“The U.S. Military is us. There is no truer representation of a country than the people that it sends into the field to fight for it. The people who wear our uniform and carry our rifles into combat are our kids, and our job is to support them, because they’re protecting us.”
Last Sunday, I bid farewell to the Detroit-based European Command reserve unit to which I’ve been assigned for the past 18 months. As I looked out into the room during our final muster of the drill weekend, I was struck – as I have been on many occasions in various reserve units and on deployment in Iraq – by the faces looking back at me: men and women of all races; young people just out of high school and more seasoned sailors who’ve seen combat in the wars of the past 15 years; patriotic Americans, all.
I reminded my shipmates that today less than one-half of one percent of the country’s population steps forward to do what they do – serve in an all-volunteer force that dons the cloth of our Nation, trains for armed conflict, and deploys when directed, putting their lives in harm’s way to defend the United States, our allies, and the principles we hold dear.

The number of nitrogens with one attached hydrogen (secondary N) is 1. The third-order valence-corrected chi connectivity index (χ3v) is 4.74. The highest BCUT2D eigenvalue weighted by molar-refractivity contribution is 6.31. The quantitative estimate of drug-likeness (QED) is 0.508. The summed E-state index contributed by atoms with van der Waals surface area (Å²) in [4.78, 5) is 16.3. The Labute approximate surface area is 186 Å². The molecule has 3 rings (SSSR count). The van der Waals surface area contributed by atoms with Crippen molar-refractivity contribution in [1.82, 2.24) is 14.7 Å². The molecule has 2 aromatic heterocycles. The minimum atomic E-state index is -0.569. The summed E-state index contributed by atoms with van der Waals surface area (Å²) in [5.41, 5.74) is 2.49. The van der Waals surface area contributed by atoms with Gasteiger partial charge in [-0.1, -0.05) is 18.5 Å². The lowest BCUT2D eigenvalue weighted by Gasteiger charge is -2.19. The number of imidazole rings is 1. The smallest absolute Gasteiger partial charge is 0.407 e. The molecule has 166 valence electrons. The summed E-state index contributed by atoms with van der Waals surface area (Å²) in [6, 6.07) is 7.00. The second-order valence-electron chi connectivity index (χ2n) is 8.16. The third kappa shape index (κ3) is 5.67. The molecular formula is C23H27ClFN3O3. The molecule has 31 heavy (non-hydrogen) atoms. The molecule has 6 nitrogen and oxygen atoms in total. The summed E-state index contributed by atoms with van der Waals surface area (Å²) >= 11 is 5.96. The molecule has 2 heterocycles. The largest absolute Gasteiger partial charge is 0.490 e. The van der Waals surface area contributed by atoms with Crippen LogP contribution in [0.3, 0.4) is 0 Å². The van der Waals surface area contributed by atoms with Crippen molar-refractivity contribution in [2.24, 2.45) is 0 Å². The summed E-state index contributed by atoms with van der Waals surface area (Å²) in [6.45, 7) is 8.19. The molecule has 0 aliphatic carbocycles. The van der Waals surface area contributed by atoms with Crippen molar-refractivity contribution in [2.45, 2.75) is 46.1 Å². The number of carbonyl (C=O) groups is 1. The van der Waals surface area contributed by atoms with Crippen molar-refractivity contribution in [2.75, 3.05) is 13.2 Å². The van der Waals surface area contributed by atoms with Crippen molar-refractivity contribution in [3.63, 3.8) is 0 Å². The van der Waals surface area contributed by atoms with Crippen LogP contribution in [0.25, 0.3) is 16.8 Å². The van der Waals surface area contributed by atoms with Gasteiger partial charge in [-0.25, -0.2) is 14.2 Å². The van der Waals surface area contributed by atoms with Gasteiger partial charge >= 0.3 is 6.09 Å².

Where do we find such people? As we have from the time patriots gathered on the Lexington Green and at the Old North Bridge in Concord to the modern-day distant battlefields in the Global War on Terrorism, we find them all across our great land. From big cities, small towns, and family farms, they answer the call of our Nation and respond to the universal desire for freedom that is in every human heart.
As I prepare to become the executive officer of a reserve unit supporting Pacific Fleet in Fort Worth, Texas, I know I’ll find them again there – patriots ready now and ever to carry out on behalf of a grateful Nation the words of Alexander Hamilton, “There is a certain enthusiasm in liberty, that makes human nature rise above itself, in acts of bravery and heroism.”
On behalf of the National Council, I offer our gratitude to each brother of Phi Kappa Tau who has served or currently serves in the Armed Forces of the United States. We are in your debt. And for all of our other brothers and associate members, I encourage you on this day – and each day when you happen to encounter a veteran – to thank “him who shall have borne the battle” and truly carried out the words of our Creed, “I shall be a good and loyal citizen.”
Very respectfully and fraternally,
Michael D. Dovilla, Baldwin Wallace ’94
Lieutenant Commander, U.S. Navy
National President, Phi Kappa Tau Fraternity